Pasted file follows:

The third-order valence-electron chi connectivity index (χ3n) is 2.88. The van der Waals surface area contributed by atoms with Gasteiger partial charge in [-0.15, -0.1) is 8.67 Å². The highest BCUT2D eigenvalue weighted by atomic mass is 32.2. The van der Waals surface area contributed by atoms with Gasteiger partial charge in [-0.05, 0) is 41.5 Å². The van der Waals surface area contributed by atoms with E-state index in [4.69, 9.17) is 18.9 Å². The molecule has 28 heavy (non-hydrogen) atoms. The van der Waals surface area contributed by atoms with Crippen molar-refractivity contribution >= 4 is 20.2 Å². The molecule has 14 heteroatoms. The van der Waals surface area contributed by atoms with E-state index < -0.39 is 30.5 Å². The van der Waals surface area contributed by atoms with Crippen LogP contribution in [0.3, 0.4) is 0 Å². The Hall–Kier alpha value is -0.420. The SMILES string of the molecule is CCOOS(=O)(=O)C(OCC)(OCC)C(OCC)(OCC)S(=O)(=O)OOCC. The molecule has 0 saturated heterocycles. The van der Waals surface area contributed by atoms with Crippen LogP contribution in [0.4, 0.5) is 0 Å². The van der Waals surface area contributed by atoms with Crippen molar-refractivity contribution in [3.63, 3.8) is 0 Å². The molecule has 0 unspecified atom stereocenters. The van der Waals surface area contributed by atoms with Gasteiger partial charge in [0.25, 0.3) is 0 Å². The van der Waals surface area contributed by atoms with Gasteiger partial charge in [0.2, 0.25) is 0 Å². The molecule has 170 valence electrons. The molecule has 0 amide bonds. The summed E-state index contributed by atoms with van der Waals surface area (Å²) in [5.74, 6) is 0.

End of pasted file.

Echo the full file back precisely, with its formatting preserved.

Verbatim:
The third-order valence-electron chi connectivity index (χ3n) is 2.88. The van der Waals surface area contributed by atoms with Gasteiger partial charge in [-0.15, -0.1) is 8.67 Å². The highest BCUT2D eigenvalue weighted by atomic mass is 32.2. The van der Waals surface area contributed by atoms with Gasteiger partial charge in [-0.05, 0) is 41.5 Å². The van der Waals surface area contributed by atoms with E-state index in [4.69, 9.17) is 18.9 Å². The molecule has 28 heavy (non-hydrogen) atoms. The van der Waals surface area contributed by atoms with Crippen molar-refractivity contribution >= 4 is 20.2 Å². The molecule has 14 heteroatoms. The van der Waals surface area contributed by atoms with E-state index < -0.39 is 30.5 Å². The van der Waals surface area contributed by atoms with Crippen LogP contribution in [0.3, 0.4) is 0 Å². The Hall–Kier alpha value is -0.420. The SMILES string of the molecule is CCOOS(=O)(=O)C(OCC)(OCC)C(OCC)(OCC)S(=O)(=O)OOCC. The molecule has 0 saturated heterocycles. The van der Waals surface area contributed by atoms with Crippen LogP contribution in [0.4, 0.5) is 0 Å². The van der Waals surface area contributed by atoms with Crippen molar-refractivity contribution in [3.63, 3.8) is 0 Å². The molecule has 0 unspecified atom stereocenters. The van der Waals surface area contributed by atoms with Gasteiger partial charge in [0.25, 0.3) is 0 Å². The van der Waals surface area contributed by atoms with Gasteiger partial charge in [0.2, 0.25) is 0 Å². The molecule has 170 valence electrons. The molecule has 0 amide bonds. The summed E-state index contributed by atoms with van der Waals surface area (Å²) in [5.74, 6) is 0.